DENVER (CBS4) – Thousands of Coloradans gathered at the Capitol on Saturday in a rally to show opposition to abortion.

Denver Archbishop Samuel J. Aquila led the rally, which was held a few days ahead of the 42nd anniversary of the U.S. Supreme Court’s Roe v. Wade decision, which legalized abortion in the United States.

People at the rally carried signs like “Protect Life!” and “Life! It Matters,” and many young people in attendance said they are part of the Pro-Life generation.

(credit: CBS)

(credit: CBS)

“I think that abortion is really wrong because it kills the future of America and our own people,” said Eva Napierkowski, one of many young women at the rally. “Being out here just kind of shows that we think it’s wrong and that abortion isn’t something that everyone believes in and it can change. It really is possible.”

But those supporting a woman’s right to choose to end a pregnancy say it’s an issue that Colorado decided well before Roe v. Wade.

“Colorado was actually the first state to legalize abortion, and they did it in 1967 — six years before Roe — on a bipartisan basis,” said Laura Chapin, a member of NARAL Pro-Choice America, on Saturday.

So why are groups like those that came out on Saturday continuing the fight against something that became law 42 years ago? Rally attendee Royce Fallet told CBS4 “positions change.”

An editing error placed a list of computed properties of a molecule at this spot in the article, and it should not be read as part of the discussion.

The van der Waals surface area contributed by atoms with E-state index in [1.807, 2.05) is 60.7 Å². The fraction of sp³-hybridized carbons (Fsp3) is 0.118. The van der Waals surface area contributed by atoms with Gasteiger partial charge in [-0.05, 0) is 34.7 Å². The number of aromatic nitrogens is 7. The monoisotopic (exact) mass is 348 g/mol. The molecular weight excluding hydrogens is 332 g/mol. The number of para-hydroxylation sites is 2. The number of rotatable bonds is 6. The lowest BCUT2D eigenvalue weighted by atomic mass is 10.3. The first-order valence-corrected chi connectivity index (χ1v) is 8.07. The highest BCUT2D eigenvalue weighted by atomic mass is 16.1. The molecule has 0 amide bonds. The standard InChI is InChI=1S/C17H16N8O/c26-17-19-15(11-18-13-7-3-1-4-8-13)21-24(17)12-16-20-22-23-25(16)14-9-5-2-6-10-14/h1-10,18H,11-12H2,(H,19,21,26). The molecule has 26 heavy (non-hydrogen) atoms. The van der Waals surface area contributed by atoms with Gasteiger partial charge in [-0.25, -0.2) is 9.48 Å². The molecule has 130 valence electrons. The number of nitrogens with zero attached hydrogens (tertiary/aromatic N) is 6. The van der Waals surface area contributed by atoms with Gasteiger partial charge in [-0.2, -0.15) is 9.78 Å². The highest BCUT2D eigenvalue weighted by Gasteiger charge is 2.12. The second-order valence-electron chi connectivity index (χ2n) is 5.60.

“And when it comes to the sanctity of life I don’t believe that we should ever give up,” Fallet said.

Chapin said Colorado voters continue to vote no on ballot measures on the issue.

“Colorado voters have now said three times over the past six years that ‘No, we don’t think the government should outlaw abortion or that government should be making these decisions for women,’ ” she said, referring to the three failed Personhood intiatives. “Colorado voters have said over and over that this is a decision that’s personal.”

Among the speakers at the rally was Lynn Grandon, director of the Respect Life office for the Archdiocese of Denver and executive director of the Lighthouse Women’s Center.

“It has wounded a lot of women’s bodies. There are a lot of women that regret abortion,” Grandon said.

Next week, Republicans in Washington will push for a bill to ban abortions after 20 weeks, except in cases of rape, incest or serious danger to the mother. The bill will be up for a vote on Jan. 22, which is the Roe v. Wade anniversary.


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